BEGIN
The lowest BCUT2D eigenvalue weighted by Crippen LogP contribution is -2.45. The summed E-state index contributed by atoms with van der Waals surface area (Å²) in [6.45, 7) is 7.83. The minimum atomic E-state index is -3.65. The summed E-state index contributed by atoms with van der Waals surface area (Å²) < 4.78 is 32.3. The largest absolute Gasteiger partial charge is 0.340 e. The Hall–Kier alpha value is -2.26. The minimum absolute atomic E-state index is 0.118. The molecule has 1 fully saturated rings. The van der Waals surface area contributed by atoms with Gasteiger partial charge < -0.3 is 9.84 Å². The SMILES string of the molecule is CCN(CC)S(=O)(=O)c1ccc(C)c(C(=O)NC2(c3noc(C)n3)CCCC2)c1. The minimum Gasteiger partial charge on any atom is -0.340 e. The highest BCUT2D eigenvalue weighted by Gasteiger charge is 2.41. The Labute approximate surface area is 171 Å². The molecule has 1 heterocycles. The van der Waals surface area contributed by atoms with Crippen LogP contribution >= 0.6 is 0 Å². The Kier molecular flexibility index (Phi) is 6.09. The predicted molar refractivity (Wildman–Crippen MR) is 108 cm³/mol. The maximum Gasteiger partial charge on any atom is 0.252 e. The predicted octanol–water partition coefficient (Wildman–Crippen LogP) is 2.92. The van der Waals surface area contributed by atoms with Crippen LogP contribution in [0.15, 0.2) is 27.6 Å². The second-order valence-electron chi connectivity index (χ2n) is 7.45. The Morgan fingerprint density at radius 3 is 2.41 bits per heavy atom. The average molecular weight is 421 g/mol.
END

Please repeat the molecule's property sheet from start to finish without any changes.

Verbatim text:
The lowest BCUT2D eigenvalue weighted by Crippen LogP contribution is -2.45. The summed E-state index contributed by atoms with van der Waals surface area (Å²) in [6.45, 7) is 7.83. The minimum atomic E-state index is -3.65. The summed E-state index contributed by atoms with van der Waals surface area (Å²) < 4.78 is 32.3. The largest absolute Gasteiger partial charge is 0.340 e. The Hall–Kier alpha value is -2.26. The minimum absolute atomic E-state index is 0.118. The molecule has 1 fully saturated rings. The van der Waals surface area contributed by atoms with Gasteiger partial charge < -0.3 is 9.84 Å². The SMILES string of the molecule is CCN(CC)S(=O)(=O)c1ccc(C)c(C(=O)NC2(c3noc(C)n3)CCCC2)c1. The minimum Gasteiger partial charge on any atom is -0.340 e. The highest BCUT2D eigenvalue weighted by Gasteiger charge is 2.41. The Labute approximate surface area is 171 Å². The molecule has 1 heterocycles. The van der Waals surface area contributed by atoms with Crippen LogP contribution >= 0.6 is 0 Å². The Kier molecular flexibility index (Phi) is 6.09. The predicted molar refractivity (Wildman–Crippen MR) is 108 cm³/mol. The maximum Gasteiger partial charge on any atom is 0.252 e. The predicted octanol–water partition coefficient (Wildman–Crippen LogP) is 2.92. The van der Waals surface area contributed by atoms with Crippen LogP contribution in [0.15, 0.2) is 27.6 Å². The second-order valence-electron chi connectivity index (χ2n) is 7.45. The Morgan fingerprint density at radius 3 is 2.41 bits per heavy atom. The average molecular weight is 421 g/mol.